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Performance point and Performance rank

Performance Points (pp) is a ranking metric aiming to be more contextually relevant to a continuous game like osu!. It aims to shift the focus from being on the amount of time played to the actual skill of the player.

Contents

History

The new metric was initially released in April, 2012 as '???' during a testing phase, being finally renamed to "pp" (Performance Points) on the 17th April 2012. In July 24, the (20120722-24) osu! release replaced the Ranked score system with Performance Points for every 30 minutes. As of August 16, the pp system is now updated in real-time. After more than a year of service, ppv1 received revamped upgrade (named ppv2), which was implemented on the 27th January 2014 by Tom94, creator of the osu!tp ranking system.


A changelog reflecting the most recent changes to the system is available here. For the obsolete ppv1 changelog, here.

Location

The performance points ranking can be found here [1]
It can also be found from the bar at the top (Rankings -> Performance)


To find out how the final pp is calculated, the breakdown-per-beatmap is located in "Top Ranks" tab of the profile.

Calculation

Performance points are heavily based on map difficulty which is determined by a unique algorithm in every gamemode. Based on this difficulty alone each of your scores is rated and assigned a pp value.


These steps differ a lot per gamemode. Below are more detailed explanations of how each gamemodes works.

Osu.gif osu!Standard
(Aim^X + Speed^X + Accuracy^X)^(1/X)
Taiko.gif Taiko
(Strain^X + Accuracy^X)^(1/X)
Ctb.gif Catch the Beat
Aim
Mania.gif osu!mania
(Strain^X + Accuracy^X)^(1/X)
  • osu!Standard / Taiko: X = 1.1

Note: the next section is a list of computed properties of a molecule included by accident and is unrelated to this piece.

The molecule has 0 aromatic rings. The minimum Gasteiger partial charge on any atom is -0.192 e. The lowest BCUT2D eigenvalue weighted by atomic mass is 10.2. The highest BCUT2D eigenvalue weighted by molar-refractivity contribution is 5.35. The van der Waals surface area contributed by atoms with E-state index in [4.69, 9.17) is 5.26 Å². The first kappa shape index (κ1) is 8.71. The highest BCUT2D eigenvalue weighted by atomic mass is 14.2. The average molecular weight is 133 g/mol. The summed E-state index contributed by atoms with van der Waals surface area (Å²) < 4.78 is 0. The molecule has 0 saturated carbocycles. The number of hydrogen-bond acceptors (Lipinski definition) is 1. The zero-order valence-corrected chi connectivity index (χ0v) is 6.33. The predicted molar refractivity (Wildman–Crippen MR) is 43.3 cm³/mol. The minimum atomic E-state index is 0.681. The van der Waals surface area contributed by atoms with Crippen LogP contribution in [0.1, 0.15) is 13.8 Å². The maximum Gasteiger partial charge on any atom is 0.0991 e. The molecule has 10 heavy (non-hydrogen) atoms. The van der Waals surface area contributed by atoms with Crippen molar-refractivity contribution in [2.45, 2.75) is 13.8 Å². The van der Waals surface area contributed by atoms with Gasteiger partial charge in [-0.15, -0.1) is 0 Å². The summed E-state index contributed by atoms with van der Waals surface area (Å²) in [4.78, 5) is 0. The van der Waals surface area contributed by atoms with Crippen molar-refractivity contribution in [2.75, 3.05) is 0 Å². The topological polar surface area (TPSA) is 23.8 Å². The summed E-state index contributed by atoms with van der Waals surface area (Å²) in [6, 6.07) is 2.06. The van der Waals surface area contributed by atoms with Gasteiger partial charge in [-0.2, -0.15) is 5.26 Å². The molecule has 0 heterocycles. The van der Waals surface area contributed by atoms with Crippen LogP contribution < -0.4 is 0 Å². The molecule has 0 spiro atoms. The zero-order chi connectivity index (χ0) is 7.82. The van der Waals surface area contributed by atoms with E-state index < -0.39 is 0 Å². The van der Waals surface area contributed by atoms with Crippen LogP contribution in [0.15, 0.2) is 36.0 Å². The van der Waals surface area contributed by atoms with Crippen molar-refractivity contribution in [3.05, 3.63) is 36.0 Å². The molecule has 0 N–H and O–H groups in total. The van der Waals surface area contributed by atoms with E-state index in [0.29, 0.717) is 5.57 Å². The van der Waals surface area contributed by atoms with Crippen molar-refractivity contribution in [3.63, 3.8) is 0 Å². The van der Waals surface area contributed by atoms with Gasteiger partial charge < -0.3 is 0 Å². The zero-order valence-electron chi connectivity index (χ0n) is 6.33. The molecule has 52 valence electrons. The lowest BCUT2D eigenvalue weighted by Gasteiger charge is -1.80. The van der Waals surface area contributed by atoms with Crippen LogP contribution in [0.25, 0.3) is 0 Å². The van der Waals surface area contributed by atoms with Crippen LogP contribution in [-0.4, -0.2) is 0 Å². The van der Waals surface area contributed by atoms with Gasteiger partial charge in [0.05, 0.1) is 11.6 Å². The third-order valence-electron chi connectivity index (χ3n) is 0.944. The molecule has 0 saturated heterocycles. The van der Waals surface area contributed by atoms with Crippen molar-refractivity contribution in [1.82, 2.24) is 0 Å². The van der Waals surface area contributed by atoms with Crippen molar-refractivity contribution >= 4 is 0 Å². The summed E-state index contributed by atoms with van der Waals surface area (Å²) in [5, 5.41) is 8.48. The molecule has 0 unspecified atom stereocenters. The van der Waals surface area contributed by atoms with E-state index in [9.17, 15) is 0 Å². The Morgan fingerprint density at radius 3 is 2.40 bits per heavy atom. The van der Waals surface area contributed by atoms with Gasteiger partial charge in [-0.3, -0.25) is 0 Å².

• osu!mania: X is currently tuned to 1.1. Accuracy is tuned to only represent a relatively small amount of the pp gained, compared to Strain, because accuracy already indirectly is represented by Strain's score scaling.


Gamemodes\pp's value Aim Speed Accuracy Strain
Osu.gif osu!Standard
  • Speed difficulty + Mods
  • Length of the beatmap in hit objects
  • Combo and amount of Miss
  • Accuracy {small margin}
Taiko.gif Taiko
  • Strain difficulty + Mods
  • Length of the beatmap in hit objects
  • Combo and amount of Miss
  • Accuracy {small margin}
Ctb.gif Catch the Beat
Mania.gif osu!mania
  • Strain difficulty + Mods, including key-mods and currently excluding Double Time (problems with scoring system)
  • Length of the beatmap in hit objects
  • Score achieved relative to the maximum possible score (Scaling not linear)

Note:-

  • Final pp reduction mods:-
    • No Fail reduces the final beatmap's pp by 10%
    • Spun Out reduces the final beatmap's pp by 5%.
  • Length of the beatmap in hit objects / hit circles
    • Example: Drain time 2 minutes; 1,000 objects > 500 objects.
    • However: 1,000 objects; Drain time 2 minutes = Drain time 5 minutes
      • Drain Time = Song length - Breaktime - Intro/outro.
  • @ difficulty + Mods

Increasing your rank

Your performance rank is predominantly based on your performance on individual maps. The easiest way to improve it is to improve your scores on difficult songs. Do note that game modes are counted separately [which means, playing (osu!/Taiko/CtB/osu!mania) raises (osu!/Taiko/CtB/osu!mania) pp].

  • Play efficiently and master your play style.
  • Work on getting some really good scores, not thousands of "okay" scores.
  • Get higher accuracy (even 1% difference can help light-years!).
  • Get higher combo. Go for Full Combo/Perfect or "SS/SSH".
  • Play well on harder difficulties.

Weightage system

Click the picture for formula usage example.

For transparency on how your final pp is calculated, pp gained from the beatmap is given along with weight (% of eligible pp to be gained for final pp). Only your highest pp score's beatmap gives you full pp. Other scores' pp values will be multiplied with decreasing percentage. The percentage is always rounded to the next whole number for displaying, but for calculations it is not. For example a score can be weighted by 0.48% despite the display saying "0%". If n is the amount of scores giving more pp than a given score, then the score's weight is 0.95^n .

It follows, that your total pp is computed as follows. Let PP contain each score's pp value. PP[i] denotes the ith score's pp value, sorted decreasingly, where i goes from 1 to n, and n is the amount of scores you have.

Total pp = PP[1] * 0.95^0 + PP[2] * 0.95^1 + PP[3] * 0.95^2 + ... + PP[n] * 0.95^(n-1)

Click for an example of the formula usage (scroll down to see the example).